Tilda Swinton re-teams with I Am Love’s Luca Guadagnino for A Bigger Splash – a loose remake of the 1969 Jacques Deray picture La Piscine originally starring Alain Delon. The result is a simmering glimpse into hedonistic desire and privilege that veers into thrilling tempestuous tradgedy.
Rock star Marianne Lane (Swinton) recuperates on the volcanic island of Pantelleria in Italy with her boyfriend Paul (Matthias Schoenaerts) but their peace is shattered when her boisterous old-flame Harry (Ralph Fiennes) and his daughter Penelope (Dakota Johnson) arrive.
Guadagnino’s ponderous direction and cinematographer Yorick Le Saux’s immerse us in the desolate sun-baked beauty of Pantelleria – mirroring the heated, sweat-soaked tension between the protagonists. Crumbling island exteriors, local towns and cliff faces provide a quaint contrast to the excess and hedonism explored in Marianne and Paul’s holiday villa – especially upon the arrival of Harry and Penelope.
David Kajganich’s screenplay revels in the tense dynamic that surrounds these four characters. Whether exploring a potential rekindling of Harry and Marianne’s relationship, the off-kilter (near incestuous) father-daughter relationship between Harry and Penelope, or the apparently strong bond between Marianne and Paul – to mention but a few. Each combination of characters sparks its own atmosphere of sensuality, ferocity or unease making an often uncomfortable yet enthralling watch. As tensions build throughout, A Bigger Splash hits its peak in its thrillingly final act which feels part Jacques Deray, part premium Patricia Highsmith .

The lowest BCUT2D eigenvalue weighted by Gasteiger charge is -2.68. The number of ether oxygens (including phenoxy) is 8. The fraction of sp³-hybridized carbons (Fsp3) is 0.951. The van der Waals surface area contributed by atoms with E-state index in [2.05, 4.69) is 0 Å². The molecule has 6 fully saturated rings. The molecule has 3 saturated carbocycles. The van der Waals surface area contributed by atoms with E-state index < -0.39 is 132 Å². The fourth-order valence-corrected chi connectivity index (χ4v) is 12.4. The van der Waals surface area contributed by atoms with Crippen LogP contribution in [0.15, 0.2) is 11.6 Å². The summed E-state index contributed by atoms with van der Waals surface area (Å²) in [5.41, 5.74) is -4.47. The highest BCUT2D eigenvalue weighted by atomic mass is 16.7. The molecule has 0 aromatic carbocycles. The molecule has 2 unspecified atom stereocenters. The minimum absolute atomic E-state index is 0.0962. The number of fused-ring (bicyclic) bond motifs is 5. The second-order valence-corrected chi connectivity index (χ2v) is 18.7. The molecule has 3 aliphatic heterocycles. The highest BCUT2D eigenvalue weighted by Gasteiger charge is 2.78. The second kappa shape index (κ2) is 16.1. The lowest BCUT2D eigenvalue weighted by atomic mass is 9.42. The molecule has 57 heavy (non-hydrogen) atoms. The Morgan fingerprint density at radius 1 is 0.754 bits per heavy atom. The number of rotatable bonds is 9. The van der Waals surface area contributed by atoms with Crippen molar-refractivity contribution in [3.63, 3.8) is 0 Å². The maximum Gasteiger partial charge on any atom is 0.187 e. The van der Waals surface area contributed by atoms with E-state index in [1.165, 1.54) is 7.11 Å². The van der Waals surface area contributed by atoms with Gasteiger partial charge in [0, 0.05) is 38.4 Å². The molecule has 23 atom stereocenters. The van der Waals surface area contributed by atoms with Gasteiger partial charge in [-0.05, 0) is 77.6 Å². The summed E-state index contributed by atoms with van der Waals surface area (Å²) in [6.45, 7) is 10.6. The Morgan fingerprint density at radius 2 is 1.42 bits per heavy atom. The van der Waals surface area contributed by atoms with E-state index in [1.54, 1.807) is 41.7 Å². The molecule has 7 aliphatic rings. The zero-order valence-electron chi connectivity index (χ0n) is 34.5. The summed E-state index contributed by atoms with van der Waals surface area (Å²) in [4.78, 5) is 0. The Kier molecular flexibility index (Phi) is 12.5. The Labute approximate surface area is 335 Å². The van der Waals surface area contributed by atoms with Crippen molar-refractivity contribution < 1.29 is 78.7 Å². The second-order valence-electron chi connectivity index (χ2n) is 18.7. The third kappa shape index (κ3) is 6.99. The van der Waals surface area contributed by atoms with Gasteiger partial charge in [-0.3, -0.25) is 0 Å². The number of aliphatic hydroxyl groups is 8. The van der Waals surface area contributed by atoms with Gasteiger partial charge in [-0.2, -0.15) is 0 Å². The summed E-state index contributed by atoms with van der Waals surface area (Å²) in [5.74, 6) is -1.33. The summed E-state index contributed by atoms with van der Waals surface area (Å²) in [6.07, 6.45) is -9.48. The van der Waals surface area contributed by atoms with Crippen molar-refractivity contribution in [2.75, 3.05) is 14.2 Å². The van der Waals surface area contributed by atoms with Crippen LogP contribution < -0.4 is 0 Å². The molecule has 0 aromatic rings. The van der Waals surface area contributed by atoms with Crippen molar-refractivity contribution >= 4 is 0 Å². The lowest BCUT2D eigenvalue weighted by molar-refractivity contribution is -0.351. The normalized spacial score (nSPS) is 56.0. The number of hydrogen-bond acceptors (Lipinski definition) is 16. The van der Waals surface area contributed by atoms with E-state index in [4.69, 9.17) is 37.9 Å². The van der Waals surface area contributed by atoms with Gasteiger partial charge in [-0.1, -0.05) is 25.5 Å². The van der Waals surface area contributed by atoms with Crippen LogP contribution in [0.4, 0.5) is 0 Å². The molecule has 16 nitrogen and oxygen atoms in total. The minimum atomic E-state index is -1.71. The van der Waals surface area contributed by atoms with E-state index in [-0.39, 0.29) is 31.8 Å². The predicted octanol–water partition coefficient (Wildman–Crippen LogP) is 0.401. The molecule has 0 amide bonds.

Guadagnino’s heated approach sees the film revel in its excesses as we follow our protagonist’s hedonistic behaviour in scintillating sex scenes (naked Matthias is a particularly highlight – as always, although he certainly is not the only one to bare all) or alcohol-spurred scenes of karaoke or childish violence. A peacocking Ralph Fiennes’ dance sequence to The Rolling Stones’ Emotional Rescue is likely to become a cult-favourite among arthouse audiences, whilst capturing the trivial excess embraced by our foursome. These appear all the more unsettling when contrasted with a timely subplot exploring the current refugee crisis – handled with enough quiet impact to whir at your conscience.
Each cast member excels, however, its Schoenaerts’ pained silence that resonates the most by the film’s final stages as tragedy sets in. Swinton, Fiennes and Johnson are all predictably excellent in this tempestuous tale of sun-baked unease.
Stars: Tilda Swinton, Ralph Fiennes, Dakota Johnson, Matthias Schoenaerts